Staff members also were expected to contribute their own personal funds to conduct the fundraisers, the letter states, adding that “other employees felt intimidated to spend their personal funds to support these fundraisers.”
Former investigators from the OIO cautioned that the time lapse between the agency’s investigation and further communication from the inspector general's office is not uncommon. They also warned that in some instances, the inspector general's office specifically asks a unit like the Office of Integrity and Oversight to investigate its own agency, a practice that has drawn scrutiny and criticism for shifting investigative responsibility to entities with incentive to downplay their findings.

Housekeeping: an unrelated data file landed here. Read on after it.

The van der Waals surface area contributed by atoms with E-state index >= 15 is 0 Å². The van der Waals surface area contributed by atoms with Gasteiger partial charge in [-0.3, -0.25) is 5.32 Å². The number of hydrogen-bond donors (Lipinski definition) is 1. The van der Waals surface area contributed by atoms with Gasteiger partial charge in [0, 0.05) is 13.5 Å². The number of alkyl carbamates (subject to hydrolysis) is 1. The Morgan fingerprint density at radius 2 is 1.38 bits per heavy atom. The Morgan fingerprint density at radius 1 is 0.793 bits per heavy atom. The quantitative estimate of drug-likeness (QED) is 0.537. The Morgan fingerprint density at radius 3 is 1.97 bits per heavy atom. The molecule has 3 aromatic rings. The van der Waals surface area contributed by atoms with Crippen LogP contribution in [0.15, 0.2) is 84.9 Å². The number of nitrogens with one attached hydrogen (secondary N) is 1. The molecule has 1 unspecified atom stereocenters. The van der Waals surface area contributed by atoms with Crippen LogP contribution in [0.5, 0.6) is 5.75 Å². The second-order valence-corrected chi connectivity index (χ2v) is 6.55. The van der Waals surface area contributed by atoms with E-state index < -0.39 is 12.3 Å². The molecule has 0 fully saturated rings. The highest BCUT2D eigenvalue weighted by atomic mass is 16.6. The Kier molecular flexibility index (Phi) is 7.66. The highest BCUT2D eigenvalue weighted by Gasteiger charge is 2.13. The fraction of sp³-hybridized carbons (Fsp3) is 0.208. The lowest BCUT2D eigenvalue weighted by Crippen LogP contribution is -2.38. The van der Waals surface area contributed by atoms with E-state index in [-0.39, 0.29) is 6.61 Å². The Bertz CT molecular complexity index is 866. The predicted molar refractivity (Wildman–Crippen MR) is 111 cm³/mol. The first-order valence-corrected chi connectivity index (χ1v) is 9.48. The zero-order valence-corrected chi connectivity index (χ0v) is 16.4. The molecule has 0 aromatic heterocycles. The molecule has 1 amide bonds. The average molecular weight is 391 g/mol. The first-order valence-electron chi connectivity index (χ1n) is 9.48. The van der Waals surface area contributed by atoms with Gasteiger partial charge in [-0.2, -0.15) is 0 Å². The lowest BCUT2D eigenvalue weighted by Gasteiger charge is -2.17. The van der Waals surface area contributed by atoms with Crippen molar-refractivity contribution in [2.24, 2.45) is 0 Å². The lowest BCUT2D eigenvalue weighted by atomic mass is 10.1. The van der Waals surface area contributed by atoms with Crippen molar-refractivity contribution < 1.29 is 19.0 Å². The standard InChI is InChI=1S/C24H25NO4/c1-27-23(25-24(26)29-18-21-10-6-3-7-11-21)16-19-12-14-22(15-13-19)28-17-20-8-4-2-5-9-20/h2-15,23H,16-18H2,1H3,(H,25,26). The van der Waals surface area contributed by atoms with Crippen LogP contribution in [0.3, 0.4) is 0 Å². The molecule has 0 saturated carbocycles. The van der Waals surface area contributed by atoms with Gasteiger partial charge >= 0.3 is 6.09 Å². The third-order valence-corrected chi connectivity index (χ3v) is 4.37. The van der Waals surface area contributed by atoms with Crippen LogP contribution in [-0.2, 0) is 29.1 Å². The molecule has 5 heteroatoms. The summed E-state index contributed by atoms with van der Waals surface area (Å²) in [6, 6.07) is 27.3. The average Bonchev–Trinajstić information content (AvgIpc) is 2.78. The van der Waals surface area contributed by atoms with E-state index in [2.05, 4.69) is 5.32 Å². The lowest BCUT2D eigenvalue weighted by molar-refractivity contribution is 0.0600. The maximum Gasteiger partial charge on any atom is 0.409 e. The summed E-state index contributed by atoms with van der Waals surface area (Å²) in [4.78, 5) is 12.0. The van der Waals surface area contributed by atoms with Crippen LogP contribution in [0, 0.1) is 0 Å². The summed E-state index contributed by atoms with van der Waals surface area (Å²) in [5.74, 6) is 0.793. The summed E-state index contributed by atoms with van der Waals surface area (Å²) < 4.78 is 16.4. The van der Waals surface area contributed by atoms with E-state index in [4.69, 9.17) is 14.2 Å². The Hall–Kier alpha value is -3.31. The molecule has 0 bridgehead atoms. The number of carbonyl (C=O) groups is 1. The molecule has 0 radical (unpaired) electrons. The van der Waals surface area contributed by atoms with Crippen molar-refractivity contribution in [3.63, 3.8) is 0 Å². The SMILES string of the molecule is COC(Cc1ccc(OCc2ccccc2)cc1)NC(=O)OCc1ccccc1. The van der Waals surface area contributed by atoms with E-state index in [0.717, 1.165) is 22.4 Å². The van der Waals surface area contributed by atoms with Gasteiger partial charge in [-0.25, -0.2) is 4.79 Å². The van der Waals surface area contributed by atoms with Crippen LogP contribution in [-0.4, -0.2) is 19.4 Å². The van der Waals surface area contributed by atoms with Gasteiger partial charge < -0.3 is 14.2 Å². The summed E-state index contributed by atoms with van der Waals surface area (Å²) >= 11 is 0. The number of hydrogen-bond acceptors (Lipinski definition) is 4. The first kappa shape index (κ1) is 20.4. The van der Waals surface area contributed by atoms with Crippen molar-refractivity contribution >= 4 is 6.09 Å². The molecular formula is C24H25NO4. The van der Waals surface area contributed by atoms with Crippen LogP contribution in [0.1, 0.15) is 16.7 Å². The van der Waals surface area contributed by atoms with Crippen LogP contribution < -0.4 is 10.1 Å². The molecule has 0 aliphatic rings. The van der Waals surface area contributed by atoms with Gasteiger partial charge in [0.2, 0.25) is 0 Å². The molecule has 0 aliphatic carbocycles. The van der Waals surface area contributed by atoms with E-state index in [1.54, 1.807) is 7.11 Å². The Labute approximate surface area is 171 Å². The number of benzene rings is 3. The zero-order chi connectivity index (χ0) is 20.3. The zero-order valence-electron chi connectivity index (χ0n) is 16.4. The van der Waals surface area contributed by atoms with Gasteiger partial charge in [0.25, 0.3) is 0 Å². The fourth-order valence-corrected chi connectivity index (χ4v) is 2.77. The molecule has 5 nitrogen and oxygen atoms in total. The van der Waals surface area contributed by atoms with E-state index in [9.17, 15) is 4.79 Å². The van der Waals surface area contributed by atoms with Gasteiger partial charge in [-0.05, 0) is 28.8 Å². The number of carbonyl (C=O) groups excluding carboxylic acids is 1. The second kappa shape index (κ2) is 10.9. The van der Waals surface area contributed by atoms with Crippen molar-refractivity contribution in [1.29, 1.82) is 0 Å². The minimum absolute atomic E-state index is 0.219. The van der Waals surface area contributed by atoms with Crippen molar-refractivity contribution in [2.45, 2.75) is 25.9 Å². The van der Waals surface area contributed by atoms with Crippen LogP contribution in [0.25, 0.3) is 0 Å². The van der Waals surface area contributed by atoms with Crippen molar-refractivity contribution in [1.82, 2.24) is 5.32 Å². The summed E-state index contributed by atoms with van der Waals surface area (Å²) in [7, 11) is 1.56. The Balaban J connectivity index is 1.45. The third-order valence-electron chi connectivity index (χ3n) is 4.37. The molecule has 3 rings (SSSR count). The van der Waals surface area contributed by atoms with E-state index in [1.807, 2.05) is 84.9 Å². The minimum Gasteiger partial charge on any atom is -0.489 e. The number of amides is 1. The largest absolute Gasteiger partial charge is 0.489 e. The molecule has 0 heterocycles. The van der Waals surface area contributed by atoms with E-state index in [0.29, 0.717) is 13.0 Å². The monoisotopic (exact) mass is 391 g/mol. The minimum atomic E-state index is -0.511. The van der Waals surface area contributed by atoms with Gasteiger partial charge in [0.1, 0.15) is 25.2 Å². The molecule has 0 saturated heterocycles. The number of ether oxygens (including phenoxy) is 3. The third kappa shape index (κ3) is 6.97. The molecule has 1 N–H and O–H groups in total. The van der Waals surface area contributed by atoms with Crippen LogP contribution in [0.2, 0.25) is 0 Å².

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Jeffrey Anderson is an investigative reporter for The Washington Times. He can be reached at firstname.lastname@example.org.
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